retained int TestClass::value;


void setup() {
    Serial.begin(9600);
}

void loop() {

    Serial.printlnf("value=%d", testClass.value++);

    delay(1000);
}
value=0 <== power on
value=1
value=2
value=3
Serial connection closed.  Attempting to reconnect... <== reset
Serial monitor opened successfully:
value=4
value=5
value=6
value=7

And you can initialize those!

#include "Particle.h"

STARTUP(System.enableFeature(FEATURE_RETAINED_MEMORY));

class TestClass {
public:
	TestClass() {}

	static int value;
};

TestClass testClass;
retained int TestClass::value = 8;

void setup() {
    Serial.begin(9600);
}

void loop() {

    Serial.printlnf("value=%d", testClass.value++);

    delay(1000);
}

A static class member initializer does work! Note that on power on it's initialized to 8, but retain still works.

This is different than initializing in a constructor, which does not work.

value=8   <== powered on
value=9
value=10
value=11
Serial connection closed.  Attempting to reconnect... <== reset
Serial monitor opened successfully:
value=12
value=13
value=14
value=15

You can't retain a String

#include "Particle.h"

STARTUP(System.enableFeature(FEATURE_RETAINED_MEMORY));

retained String str;


void setup() {
    Serial.begin(9600);
}

void loop() {

    Serial.printlnf("str=%s", str.c_str());

    str.concat("a");

    delay(1000);
}

This doesn't work, because the string contents are not retained. Also, the String constructor initializes it to an empty string.

str=   <== power on
str=a
str=aa
str=aaa
str=aaaa
Serial connection closed.  Attempting to reconnect... <== reset
Serial monitor opened successfully:
str=
str=a
str=aa
str=aaa

But you can retain a character array

#include "Particle.h"

STARTUP(System.enableFeature(FEATURE_RETAINED_MEMORY));

retained char str[4] = "abc";

void setup() {
    Serial.begin(9600);
}

void loop() {

    Serial.printlnf("str=%s", str);

    str[0]++;
    if (str[0] >= 127) {
    	str[0] = ' ';
    }

    delay(1000);
}

This works because the primitive character array is retained.

Initialization is also allowed, if you declare it like that. Note that you need to choose in advance how many characters to reserve. In this case it's 3 characters, plus a trailing null byte string terminator, which is what the [4] is.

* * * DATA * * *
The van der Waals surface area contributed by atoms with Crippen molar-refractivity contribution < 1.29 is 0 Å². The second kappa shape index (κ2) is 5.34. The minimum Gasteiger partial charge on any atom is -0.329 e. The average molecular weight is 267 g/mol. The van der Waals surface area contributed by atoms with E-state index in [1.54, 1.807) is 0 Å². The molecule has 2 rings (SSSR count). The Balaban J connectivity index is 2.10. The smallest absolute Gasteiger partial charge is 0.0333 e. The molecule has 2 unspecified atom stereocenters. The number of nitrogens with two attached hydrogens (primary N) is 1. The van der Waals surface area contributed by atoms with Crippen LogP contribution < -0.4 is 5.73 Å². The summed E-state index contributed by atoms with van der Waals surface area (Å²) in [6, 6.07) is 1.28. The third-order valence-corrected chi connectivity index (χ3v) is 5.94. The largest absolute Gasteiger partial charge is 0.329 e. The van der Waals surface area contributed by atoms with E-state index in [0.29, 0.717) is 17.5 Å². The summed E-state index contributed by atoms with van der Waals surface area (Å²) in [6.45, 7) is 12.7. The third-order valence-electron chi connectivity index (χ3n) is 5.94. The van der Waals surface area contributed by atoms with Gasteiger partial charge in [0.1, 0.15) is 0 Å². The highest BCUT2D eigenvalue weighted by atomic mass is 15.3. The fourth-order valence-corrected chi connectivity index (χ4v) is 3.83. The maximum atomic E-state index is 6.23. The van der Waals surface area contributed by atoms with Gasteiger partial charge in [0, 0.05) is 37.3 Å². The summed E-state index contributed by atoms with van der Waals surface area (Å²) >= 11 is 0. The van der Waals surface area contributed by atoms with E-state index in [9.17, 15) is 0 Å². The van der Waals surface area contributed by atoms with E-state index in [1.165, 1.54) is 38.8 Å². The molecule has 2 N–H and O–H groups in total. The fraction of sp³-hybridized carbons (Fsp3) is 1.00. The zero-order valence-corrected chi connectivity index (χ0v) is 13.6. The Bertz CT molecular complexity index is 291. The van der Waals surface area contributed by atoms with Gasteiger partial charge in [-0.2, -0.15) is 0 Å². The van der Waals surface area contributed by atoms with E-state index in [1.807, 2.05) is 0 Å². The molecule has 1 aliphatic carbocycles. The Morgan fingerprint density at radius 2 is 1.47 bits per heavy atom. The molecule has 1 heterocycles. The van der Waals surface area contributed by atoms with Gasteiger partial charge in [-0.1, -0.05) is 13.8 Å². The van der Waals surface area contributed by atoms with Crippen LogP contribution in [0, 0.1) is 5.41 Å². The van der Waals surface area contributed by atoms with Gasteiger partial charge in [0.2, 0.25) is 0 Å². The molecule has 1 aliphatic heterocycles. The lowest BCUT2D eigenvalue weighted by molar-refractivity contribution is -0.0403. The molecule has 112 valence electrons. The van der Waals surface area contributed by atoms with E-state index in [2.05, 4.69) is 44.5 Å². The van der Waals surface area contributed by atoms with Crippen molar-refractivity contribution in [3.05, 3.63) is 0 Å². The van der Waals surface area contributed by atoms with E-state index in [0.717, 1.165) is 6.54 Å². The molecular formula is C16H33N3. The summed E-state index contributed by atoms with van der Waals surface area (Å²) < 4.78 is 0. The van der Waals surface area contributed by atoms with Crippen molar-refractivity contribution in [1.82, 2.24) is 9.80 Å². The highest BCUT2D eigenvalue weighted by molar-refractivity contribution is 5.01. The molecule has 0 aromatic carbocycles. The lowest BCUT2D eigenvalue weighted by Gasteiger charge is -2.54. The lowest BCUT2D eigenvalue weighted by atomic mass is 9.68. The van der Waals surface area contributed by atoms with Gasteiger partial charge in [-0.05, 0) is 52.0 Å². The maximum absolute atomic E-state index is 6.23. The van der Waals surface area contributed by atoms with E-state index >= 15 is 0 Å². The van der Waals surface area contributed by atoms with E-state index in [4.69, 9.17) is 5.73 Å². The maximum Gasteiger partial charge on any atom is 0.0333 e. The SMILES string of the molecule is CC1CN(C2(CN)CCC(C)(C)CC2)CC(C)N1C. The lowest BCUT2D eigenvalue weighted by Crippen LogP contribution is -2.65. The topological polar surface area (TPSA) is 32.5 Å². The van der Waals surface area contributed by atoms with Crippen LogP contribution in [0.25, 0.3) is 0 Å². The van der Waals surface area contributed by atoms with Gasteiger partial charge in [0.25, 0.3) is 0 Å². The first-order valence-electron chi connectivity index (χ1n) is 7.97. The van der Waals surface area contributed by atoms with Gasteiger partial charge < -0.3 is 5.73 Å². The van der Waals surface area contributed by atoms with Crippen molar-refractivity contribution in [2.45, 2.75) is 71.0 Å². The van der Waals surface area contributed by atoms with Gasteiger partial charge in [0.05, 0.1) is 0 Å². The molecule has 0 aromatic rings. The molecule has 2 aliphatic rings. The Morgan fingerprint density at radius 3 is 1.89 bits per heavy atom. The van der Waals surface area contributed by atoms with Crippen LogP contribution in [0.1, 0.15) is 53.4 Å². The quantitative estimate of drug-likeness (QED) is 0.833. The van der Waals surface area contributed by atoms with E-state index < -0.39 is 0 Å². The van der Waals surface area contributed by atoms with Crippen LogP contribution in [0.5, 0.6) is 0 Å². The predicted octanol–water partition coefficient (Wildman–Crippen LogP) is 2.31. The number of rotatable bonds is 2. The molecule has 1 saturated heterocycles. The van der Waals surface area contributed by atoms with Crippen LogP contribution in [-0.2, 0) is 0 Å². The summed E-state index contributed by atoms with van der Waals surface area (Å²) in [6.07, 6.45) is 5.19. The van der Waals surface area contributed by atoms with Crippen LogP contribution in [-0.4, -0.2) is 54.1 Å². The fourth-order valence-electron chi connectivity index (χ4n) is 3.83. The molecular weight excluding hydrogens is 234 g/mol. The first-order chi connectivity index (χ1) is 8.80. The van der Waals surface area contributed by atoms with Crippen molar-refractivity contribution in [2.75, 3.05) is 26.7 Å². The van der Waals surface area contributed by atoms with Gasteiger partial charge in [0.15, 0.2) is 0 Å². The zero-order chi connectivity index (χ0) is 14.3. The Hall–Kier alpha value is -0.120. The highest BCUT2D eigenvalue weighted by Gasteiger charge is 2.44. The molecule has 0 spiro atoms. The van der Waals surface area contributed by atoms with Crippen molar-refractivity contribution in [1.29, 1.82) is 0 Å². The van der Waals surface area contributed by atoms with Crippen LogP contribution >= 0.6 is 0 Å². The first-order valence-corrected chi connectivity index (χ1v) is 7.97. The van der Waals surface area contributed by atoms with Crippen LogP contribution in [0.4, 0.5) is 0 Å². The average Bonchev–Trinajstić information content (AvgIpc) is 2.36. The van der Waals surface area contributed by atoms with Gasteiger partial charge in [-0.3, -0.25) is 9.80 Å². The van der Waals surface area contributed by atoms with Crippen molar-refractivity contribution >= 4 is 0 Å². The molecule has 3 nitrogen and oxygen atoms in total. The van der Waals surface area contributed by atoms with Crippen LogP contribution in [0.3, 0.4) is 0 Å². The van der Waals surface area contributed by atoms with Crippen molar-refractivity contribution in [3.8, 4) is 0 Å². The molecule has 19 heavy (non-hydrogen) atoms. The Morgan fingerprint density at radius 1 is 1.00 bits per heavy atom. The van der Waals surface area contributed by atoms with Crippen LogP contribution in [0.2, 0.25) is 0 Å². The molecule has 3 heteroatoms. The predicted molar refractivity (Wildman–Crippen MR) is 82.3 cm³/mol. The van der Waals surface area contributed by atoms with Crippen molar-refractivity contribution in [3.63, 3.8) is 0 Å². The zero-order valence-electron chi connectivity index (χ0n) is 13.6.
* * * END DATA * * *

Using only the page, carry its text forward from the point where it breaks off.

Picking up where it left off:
str=abc <== power on
str=bbc
str=cbc
Serial connection closed.  Attempting to reconnect... <== reset
Serial monitor opened successfully:
str=ebc
str=fbc
str=gbc
str=hbc
str=ibc

About VBAT

In certain circumstances, the VBAT pin can be used to keep the contents of the retained SRAM (and the real-time clock) when there is no power. The behavior depends a bit on the device.

Photon/P1

Connecting a coin cell battery to VBAT will preserve the retained SRAM when the main power is removed.

Somewhat counter-intuitively if you don't use a battery, you may want to connect VBAT on the Photon/P1 to GND. This will cause the retained memory to be initialized on first power-up, but retain the values across reset and all sleep modes. If you leave VBAT floating, sometimes the contents will not be initialized after removing power. Sometimes they will, you never know. (Do not connect VBAT to GND on an Electron, for the reasons explained below.)

Electron

The Electron, as it is normally powered by a the LiPo battery, connects VBAT to 3V3 internally. This allows the retained memory to be preserved as long as you have the LiPo battery connected.

As VBAT is connected to 3V3 you must never connect VBAT to GND on the Electron!

There's actually a zero-ohm resistor that connects the two, so with a hot air rework station you can remove the link and use VBAT like the Photon/P1.

E Series

The E series cellular module does not connect VBAT to 3V3 internally, so you can choose whether you want it to behave like the Electron or Photon/P1 based on how you set up your base board.

Backup Power

If you are using backup power to VBAT, the most common methods are a coin cell battery or a supercap.

When not powered, the Photon uses a maximum of 19 uA from VBAT.

Coin Cell

A CR2032 Lithium coin cell battery is one option for powering VBAT. It's only used when the Photon isn't otherwise powered by VIN or USB. You might use a holder like this one from Adafruit.

A CR2032 Lithium battery is 3.0V and is rated at 240 mAh to 2.0V. Since the Photon uses at most 1.9 uA on VBAT, the battery should last over a decade. You could probably use a smaller CR2024 battery and be fine.

Supercap

In some cases, users have successfully used a super capacitor. The advantage is if you need to preserve data for a relatively short amount of time, it can be less expensive. Also, there may be additional restrictions on shipping products with Lithium batteries, so the supercap can solve this dilemma.

This post in the community forum has a great deal of information.